Sunday, June 12, 2011

Woody Allen Flick Update and Longing for My Golden Age: NYC 1978

If you're coming here from the lovely Maggie May Ethridge's blog, Flux Capacitor , because she mentioned my Woody Allen dilemma, thank you for joining me. (And thank you Miss Maggie. Wow, love that lady.)

So here's my Woody update. I did in fact go see the movie, Midnight in Paris.

It was wonderful. Especially if you're a literary junkie like I am, then you will fall in love it it. I mean, it's just remarkable. The movie is about nostalgia, and what happens if you visit another time period. Specifically, Owen Wilson (the Woody character) decides that the Golden Age of literature, when Hemingway and Fitzgerald were writing in Paris, was the best time. Like many of Woody's films, the line of reality is blurred -- Hemingway, Fitzgerald, Picasso, Dali all make appearances. (Come to think of it, this era is probably when my grandfather met Dali - true story. Shameless self promotion, but I wrote about Dali wanting to paint my grandfather for Anderbo. You can read it here.)

It's original, funny, and it's SHOT IN PARIS. Sorry, there's nothing else I can tell you about my dilemma. I felt it. I wrote about it. And then I said, fuck it, and I enjoyed the movie.

Me, I'd love to go back to New York City, 1978. I was 8 years old at the time, but I wish I had been a rough and tough 19/20 year old hanging out at Max's Kansas City. Checking out Blondie. Seeing the Police. Bangin' my head around to the Ramones and the Talking Heads at CBGB's. Living the life of a poor broke ass artist/writer in NYC.


Crosby Street in 1978. Jesus, look at the street.

Why do I want to live in New York at this time? Why do I see this as the golden age? It makes no sense really. New York City was dirty, corrupt, bankrupt, dangerous place at that time. Rats and garbage in the street. People doing a max exodus to the suburbs. But there's something so raunchy and real. Something about living in a place no one wanted to be. That you were literally living on the edge when you were there. It forms you, that kind of place. It forces you to make decisions. Not like all these options I have now living in the suburbs.



I have fantasies of me and a boyfriend shacking up in an old loft in Soho. Maybe traveling uptown to see a Yankee's game for 10 bucks or whatever it cost then (even at the cost of getting a tomato thrown at your head, because that's really what Yankee's fans used to do if the boys played the game poorly. Fans threw fucking tomatoes.) Maybe taking a graffiti-riddled subway uptown to search for John and Yoko and instead seeing these people (in the photo above). This doesn't go on today in Central Park! Now the park is filled with nannies and crying kids!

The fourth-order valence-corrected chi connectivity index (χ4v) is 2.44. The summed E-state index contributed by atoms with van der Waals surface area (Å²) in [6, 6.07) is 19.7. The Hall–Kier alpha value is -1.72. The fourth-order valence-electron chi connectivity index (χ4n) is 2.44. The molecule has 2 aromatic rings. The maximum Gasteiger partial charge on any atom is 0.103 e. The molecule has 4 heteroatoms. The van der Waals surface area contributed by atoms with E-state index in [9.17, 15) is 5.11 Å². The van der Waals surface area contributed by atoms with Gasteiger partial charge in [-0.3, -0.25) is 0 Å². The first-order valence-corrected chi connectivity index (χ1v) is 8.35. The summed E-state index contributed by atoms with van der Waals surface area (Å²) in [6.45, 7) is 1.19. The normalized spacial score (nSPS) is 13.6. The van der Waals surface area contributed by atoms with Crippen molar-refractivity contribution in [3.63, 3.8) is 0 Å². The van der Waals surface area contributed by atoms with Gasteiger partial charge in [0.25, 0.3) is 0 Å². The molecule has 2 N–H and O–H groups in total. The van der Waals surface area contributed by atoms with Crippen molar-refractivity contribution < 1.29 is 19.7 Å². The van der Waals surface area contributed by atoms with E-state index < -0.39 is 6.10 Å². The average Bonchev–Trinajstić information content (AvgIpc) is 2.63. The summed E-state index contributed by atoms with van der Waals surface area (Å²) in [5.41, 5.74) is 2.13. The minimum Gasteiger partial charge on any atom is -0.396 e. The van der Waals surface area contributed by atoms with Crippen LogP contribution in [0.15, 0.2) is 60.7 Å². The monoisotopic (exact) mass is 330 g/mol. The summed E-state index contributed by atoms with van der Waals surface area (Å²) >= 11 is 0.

What's funny is that I lived in Manhattan in 1989. My mother left our town in New Jersey right after I graduated high school and we booked our asses to the Upper West Side. Shakespeare & Co., the bookstore was there, just before Barnes & Nobles pushed it out. (Read Thomas Beller's essay on that here.) New York City was still in great transition. The Upper West Side had only "become" the Upper West Side about five years prior. It was Spanish Harlem until 1984! In fact, we didn't call the Lower East Side the Lower East Side. No, that was Alphabet City. As in You In Danger, Girl. They didn't take I.D.s' down there. Crack dealers on the street, for real. I remember wearing a college sweatshirt one night at a bar on Avenue B and my girlfriend saying, I wish you hadn't worn that sweatshirt. 

Guiliani had just become mayor and was beginning to do his clean up of the city, and for better or for worse, but probably for the better, he certainly cleaned it up. I was so unhappy living there at 20/21 that I left pretty soon after graduating college and moved to San Francicso.

Would it have really been so romantic for me to live in NYC in 1978? Maybe not.  But wow, it sure feels nice to dream about another time. Doesn't it?

2 comments:

  1. I was 18 in 1978, went to Max's and CB's etc. My memory was that all those legendary musicians had moved on by then and most people were much older than me. It wasn't really a youthful scene. It was still amazing compared to now, but what made it amazing were all the people who never got famous. It was a big, concentrated, underground- unbelievable freedom and self-expression. I think you probably would have wanted to be in your 20's by the early 70's to really catch or be involved in the beginnings.

    However- NYC in 1978 was real from ground up. It was amazing beyond what you can probably imagine if you weren't there. Today NYC is artificial from top down. Uncultured and soul-dead rich people are setting the agenda. In 1978 there was an infra-structure to support starving artists from not having to drain their souls in office cubicles 40 hours/week, work on their art instead and get it out there. Guliani and Reagan systematically removed that infra-structure. Gentrification was the final nail in the coffin. Artists need a cheap and stable neighborhood to live in, cross pollinate and to work on their art.

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  2. Hi Andi,
    You were my golden age! And maybe... it wasn't so golden. Yep, totally agree with you about today's NYC (even though it's still my favorite place to be.) There's some give and take to re-gentrification though. My kids love Central Park. This is not a place we really could have spent hours wandering through paths and roaming around in 1978. My mother is moving out of the city after 20 years because its just too damn expensive. Such a sad thing that Manhattan has pushed out the middle class, but you're right.

    Thanks for commenting.

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